Sculptor Anish Kapoor talks about his work at the Kochi Muziris Biennale and says that Indians need to develop confidence in their contemporary culture
By Shevlin Sebastian
Photo: With Anish Kapoor. Photo by Ratheesh Sundaram
Anish Kapoor looks a bit anxious, as he stands besides a nine-feet high container. It is embedded in the floor of a large room of the Aspinwall House, a site of the Kochi Muziris Bienalle. A propeller, which has been placed at the bottom of the container, that contains blackish water, is not turning at the speed that Anish wants. Workers mill around. Anish has a chat with his assistants. Instructions are passed. Nuts are tightened, wires are re-laid, and buttons are pressed. Finally, everything falls into place.
As the propeller increases in speed, there is a swirling effect in the water, and, right in the middle a vortex is formed. A visitor says, “When problems mount up in life, it would seem as if we are sucked into a vortex.” When Anish hears this, he nods, smiles and says, “As human beings we bring all our meanings and possibilities to a work of art. Artists have to provide the scene in which those things can arise.”
Incidentally, the work, 'Descension', is the first that Anish has specifically made for an event in India. And he looks happy. “I have always had a connection with Fort Kochi,” he says. “My father was in the Indian Navy. And I remember coming here when I was ten years old and staring at the sea.”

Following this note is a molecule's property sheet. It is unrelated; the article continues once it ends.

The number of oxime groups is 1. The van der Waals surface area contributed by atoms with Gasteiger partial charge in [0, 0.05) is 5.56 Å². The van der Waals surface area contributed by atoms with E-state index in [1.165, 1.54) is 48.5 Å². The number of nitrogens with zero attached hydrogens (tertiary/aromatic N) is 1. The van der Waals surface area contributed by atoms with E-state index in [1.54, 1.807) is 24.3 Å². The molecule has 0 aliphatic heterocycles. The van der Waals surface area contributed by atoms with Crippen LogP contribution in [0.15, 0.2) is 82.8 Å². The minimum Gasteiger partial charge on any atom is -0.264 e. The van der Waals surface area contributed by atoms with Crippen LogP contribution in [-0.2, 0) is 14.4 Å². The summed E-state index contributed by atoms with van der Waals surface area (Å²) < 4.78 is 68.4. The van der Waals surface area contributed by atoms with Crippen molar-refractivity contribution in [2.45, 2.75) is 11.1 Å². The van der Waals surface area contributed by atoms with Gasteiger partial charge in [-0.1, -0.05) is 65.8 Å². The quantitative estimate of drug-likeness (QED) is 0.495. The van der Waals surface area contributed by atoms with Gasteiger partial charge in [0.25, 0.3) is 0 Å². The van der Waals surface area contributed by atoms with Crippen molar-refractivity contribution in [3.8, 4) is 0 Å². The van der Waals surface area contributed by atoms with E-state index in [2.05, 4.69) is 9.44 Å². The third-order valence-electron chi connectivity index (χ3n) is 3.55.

Like the place, Anish also loves the Biennale and states that it is making an important statement. “India has a wonderful old culture, but there is almost no confidence in contemporary work,” says Anish. “In arts, music and architecture, we are stuck in the past. Bollywood is just not enough to give a re-interpretation of the past. What this Bienalle is saying is that we must have confidence in today's culture.”
Anish is one who has never been short of confidence. Born in Mumbai, to an Indian father and a Jewish mother, he studied in the Doon School at Dehradun. In the early 1970s, after a brief stay at a kibbutz in Israel, he moved to London to study at the Hornsey College of Art, followed by postgraduate studies at the Chelsea School of Art, London.
In the 1980s, his work consisted of geometric sculptures, made of granite, limestone and marble. And soon he made his mark. In 1990, he was awarded the Premio Duemila Prize at the Venice Bienalle, and the prestigious Turner Prize in 1991.
His well-known sculptures include the Cloud Gate (Chicago's Millennium Park), Sky Mirror (Rockefeller Centre in New York), and the ArcelorMittal Orbit, situated at London's Olympic Park,which, at a height of 376 feet, is the largest public art project in Britain. Each of his works sells for two million pounds, on an average, and his net worth is estimated at 100 million pounds. In 2013 Anish was knighted by Queen Elizabeth for his services to the visual arts. And this year, he received an honorary doctorate degree from Oxford University.
Asked whether he is living a charmed life, Anish says, “Yes, I spend all day doing what I love to do. And when I think of people all over the world who have to struggle to earn a living, or are jobless or in poverty, I know that I am unbelievably lucky.”
(Sunday Magazine, The New Indian Express, South India and Delhi)